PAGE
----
MIAMI — Unless greenhouses gases are sharply reduced in coming decades, Florida could face environmental catastrophe, with rising seas, increasingly violent weather and severe droughts, Gov. Charlie Crist said Thursday.
That was the governor's opening salvo at the two-day Serve to Preserve Florida Summit on Global Climate Change, which seeks to bring together political, business and environmental leaders to find alternative energy sources and urge conservation to combat the effects of global warming.
"Ultimately, this is as much about conservation as it is about climate change," said Crist, who, despite being in office for just over six months, is trying to establish himself as the state's most environmentally friendly governor.
Crist noted Florida is one of the most vulnerable states to global warming because of its long coastline, covering almost 1,300 miles, as well as its environmentally sensitive Everglades and coral reefs. Some of those areas face being inundated because scientists estimate sea levels will rise 5 inches in the next 25 years and 20 inches by the year 2100, he said.
Larry Schweiger, chief executive officer of the Natural Wildlife Federation, said Florida could see two-thirds of its current beaches vanish under the waves by the end of this century, as melting ice in Greenland is depositing 90 cubic miles of water into the oceans each year.
"Nature takes over and laughs last," he said.
Crist told about 600 participants of the conference, being held at the InterContinental Miami Hotel, that Florida already is feeling harmful effects from global warming.
"Due to declining rainfall, parts of Florida, including South and Southwest Florida, are currently experiencing long-term drought conditions," he said.
As one solution, Crist said: "Florida will pursue global solar energy sources. After all, we are the Sunshine State."
Among other energy sources the state needs to utilize more: Wind, ethanol and hydrogen, Crist said. He wants state government to lead by example, by using solar panels on state buildings - including the governor's mansion in Tallahassee - and fueling more state vehicles with clean-burning ethanol.
Though some, including many of Crist's fellow Republicans, dispute whether humans are to blame for global warming, the governor said, "There is a strong body of scientific evidence indicating the global climate change is real. We cannot ignore this situation any longer. We have a responsible to face this reality head on and take action to address it now."
A keynote speaker at the summit was Robert F. Kennedy Jr., an ardent environmentalist and son of the late Sen. Robert F. Kennedy. He lashed out at the Bush Administration, saying it has allowed coal-burning industries to flourish and air quality to suffer in return for political contributions.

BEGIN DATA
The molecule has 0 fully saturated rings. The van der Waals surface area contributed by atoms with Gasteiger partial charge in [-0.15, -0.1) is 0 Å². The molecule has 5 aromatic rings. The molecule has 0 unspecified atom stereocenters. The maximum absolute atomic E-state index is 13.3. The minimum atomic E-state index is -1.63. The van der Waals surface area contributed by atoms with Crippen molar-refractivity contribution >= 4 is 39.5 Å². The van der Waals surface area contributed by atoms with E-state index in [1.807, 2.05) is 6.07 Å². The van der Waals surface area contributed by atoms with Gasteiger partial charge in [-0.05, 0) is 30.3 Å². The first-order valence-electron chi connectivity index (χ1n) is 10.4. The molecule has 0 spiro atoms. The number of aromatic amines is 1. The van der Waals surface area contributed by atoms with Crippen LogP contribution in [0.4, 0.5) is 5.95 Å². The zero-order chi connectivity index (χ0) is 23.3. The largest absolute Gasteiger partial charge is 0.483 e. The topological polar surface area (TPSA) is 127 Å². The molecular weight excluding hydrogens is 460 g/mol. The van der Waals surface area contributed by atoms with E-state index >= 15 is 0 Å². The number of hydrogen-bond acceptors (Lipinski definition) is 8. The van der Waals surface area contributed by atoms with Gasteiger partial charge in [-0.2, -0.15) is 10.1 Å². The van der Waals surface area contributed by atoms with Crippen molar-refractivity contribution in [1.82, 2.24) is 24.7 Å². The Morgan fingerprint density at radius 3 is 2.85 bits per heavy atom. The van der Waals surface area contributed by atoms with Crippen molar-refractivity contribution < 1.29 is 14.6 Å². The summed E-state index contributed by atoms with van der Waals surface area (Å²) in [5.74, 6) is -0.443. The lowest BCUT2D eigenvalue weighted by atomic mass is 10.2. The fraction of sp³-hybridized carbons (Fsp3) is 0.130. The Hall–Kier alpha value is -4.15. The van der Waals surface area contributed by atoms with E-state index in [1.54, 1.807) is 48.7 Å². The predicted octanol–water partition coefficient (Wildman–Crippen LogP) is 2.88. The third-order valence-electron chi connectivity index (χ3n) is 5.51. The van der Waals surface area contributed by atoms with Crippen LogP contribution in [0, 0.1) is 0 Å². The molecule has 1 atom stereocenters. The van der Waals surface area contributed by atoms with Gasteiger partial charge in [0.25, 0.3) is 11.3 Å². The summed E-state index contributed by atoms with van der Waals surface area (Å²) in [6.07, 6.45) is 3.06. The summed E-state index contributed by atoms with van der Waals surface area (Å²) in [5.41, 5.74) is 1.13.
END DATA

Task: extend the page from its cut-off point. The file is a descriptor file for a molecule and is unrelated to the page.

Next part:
"This is the worst environmental administration we've had in our history," said Kennedy, a New York attorney.
The White House has denied the allegations, calling them politically motivated.
Kennedy said that though he is a Democrat and Crist is a Republican, the battle to clean up the environment should be nonpartisan. He praised Crist for taking environmentally friendly initiatives.
Kennedy had particularly harsh words for companies that continue to burn fossil fuels, saying they are polluting the water with mercury, the air with ozone and the earth with acid rain. Other companies have taken measures to reduce emissions and saved millions of dollars by doing so, he said. For instance, Wal-Mart has placed small electrical devices on the engines of its delivery trucks to save fuel, he said.
"It's business logic," Kennedy said. "There is gold in green development and innovation."
Florida has numerous natural gems that must be protected for future generations, Crist said, including the Everglades; Lake Okeechobee; rivers, streams and waterways; 130 miles of coral reefs and Florida Bay, which has the world's largest sea grass bed.
While those help attract 86 million visitors each year, they also attract energy gluttons who harm the environment, he said. Florida ranks third in the nation in energy consumption, with 70 percent of the state's electricity generated by fossil fuels, he said.
"For these reasons, the long-term economic well being of our state is dependent upon the strategies we develop to address global climate change," Crist said.
Friday, Crist plans to sign three executive orders that will start a process to sharply reduce carbon dioxide levels in the air. As a first step, he would like to see carbon dioxide brought to 1990 levels by 2025. Pending U.S. government approval, starting with the 2009 model year, automakers would be required to cut carbon dioxide and other gas pollutants by 25 percent for cars and 18 percent for sport utility vehicles.